This book shows how knowledge about China became part of European general knowledge. It examines English, French, and German encyclopaedias published between 1700 and 1850 and explores the use and presentation of information on China in works of general knowledge. The first chapters explore the origins of early European perceptions of China until 1850, the development of European encyclopaedias, and the sources used for entries on China. The second major part of the book examines the ways in which encyclopaedias presented information on things Chinese (geography, government, economy, history, language and literature, arts and sciences) and how this information was shaped, expanded, perpetuated, revised, and updated.
Georg Lehner, Ph. D. (1995) in History, University of Vienna, Austria, teaches Modern History at the University of Vienna. His research and publications focus on the history of Sino-Western relations and on European conceptions of China.
"Lehner uses an impressive number of primary sources in French, English, and German. He also draws on a vast amount of secondary material spread across many disciplines and geographical areads; readers of different backgrounds and intersts are sure to find a wealth of useful information in these pages."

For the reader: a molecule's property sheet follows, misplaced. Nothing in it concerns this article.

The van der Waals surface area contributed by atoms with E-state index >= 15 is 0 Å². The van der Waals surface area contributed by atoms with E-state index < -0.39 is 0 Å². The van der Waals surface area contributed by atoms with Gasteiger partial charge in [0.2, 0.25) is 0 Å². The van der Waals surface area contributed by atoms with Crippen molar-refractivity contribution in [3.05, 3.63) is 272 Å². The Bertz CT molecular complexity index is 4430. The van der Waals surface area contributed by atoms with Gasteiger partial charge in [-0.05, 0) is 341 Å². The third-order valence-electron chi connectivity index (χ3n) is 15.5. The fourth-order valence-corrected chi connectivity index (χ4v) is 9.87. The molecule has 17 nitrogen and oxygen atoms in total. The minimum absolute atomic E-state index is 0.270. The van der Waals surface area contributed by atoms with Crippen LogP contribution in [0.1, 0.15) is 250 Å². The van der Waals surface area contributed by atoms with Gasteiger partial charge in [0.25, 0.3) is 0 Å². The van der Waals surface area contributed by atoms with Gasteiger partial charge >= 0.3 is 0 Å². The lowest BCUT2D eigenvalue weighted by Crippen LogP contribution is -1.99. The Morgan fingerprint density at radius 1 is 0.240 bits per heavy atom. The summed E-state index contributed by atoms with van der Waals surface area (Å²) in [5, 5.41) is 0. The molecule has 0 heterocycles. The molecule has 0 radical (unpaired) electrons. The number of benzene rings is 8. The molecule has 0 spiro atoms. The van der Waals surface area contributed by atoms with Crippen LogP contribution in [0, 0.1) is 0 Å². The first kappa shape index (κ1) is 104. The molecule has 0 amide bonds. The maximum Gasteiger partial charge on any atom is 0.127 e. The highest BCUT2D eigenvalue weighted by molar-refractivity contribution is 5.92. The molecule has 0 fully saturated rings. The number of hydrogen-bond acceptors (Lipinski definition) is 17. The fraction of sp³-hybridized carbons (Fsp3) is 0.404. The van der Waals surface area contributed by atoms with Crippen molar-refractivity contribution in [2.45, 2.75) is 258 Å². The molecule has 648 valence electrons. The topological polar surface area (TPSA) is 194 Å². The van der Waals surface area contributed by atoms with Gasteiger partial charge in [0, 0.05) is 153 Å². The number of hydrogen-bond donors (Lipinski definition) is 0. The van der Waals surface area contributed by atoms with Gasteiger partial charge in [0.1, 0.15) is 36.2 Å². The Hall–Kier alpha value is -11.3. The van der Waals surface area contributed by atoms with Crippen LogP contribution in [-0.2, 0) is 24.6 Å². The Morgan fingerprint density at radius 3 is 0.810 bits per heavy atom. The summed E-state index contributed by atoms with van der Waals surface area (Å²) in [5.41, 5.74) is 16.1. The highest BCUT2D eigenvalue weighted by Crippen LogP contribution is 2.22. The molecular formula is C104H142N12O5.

- Marten Soderblom Saarela (Princeton University),
Sungkyun Journal of East Asian Studies, Vol. 12 No. 1 Apr. 2012, pp. 96 - 99
Table of contents
1. Backgrounds of Knowledge
2. Formations of Knowledge
3. Canonizing China
5. Population and Society
6. Government, Politics and Economy
8. Language and Literature
9. Philosophy and Religion
10. Arts, Sciences, and Technologies
All those interested in intellectual history, in the history of general knowledge, and in the history of European conceptions of China.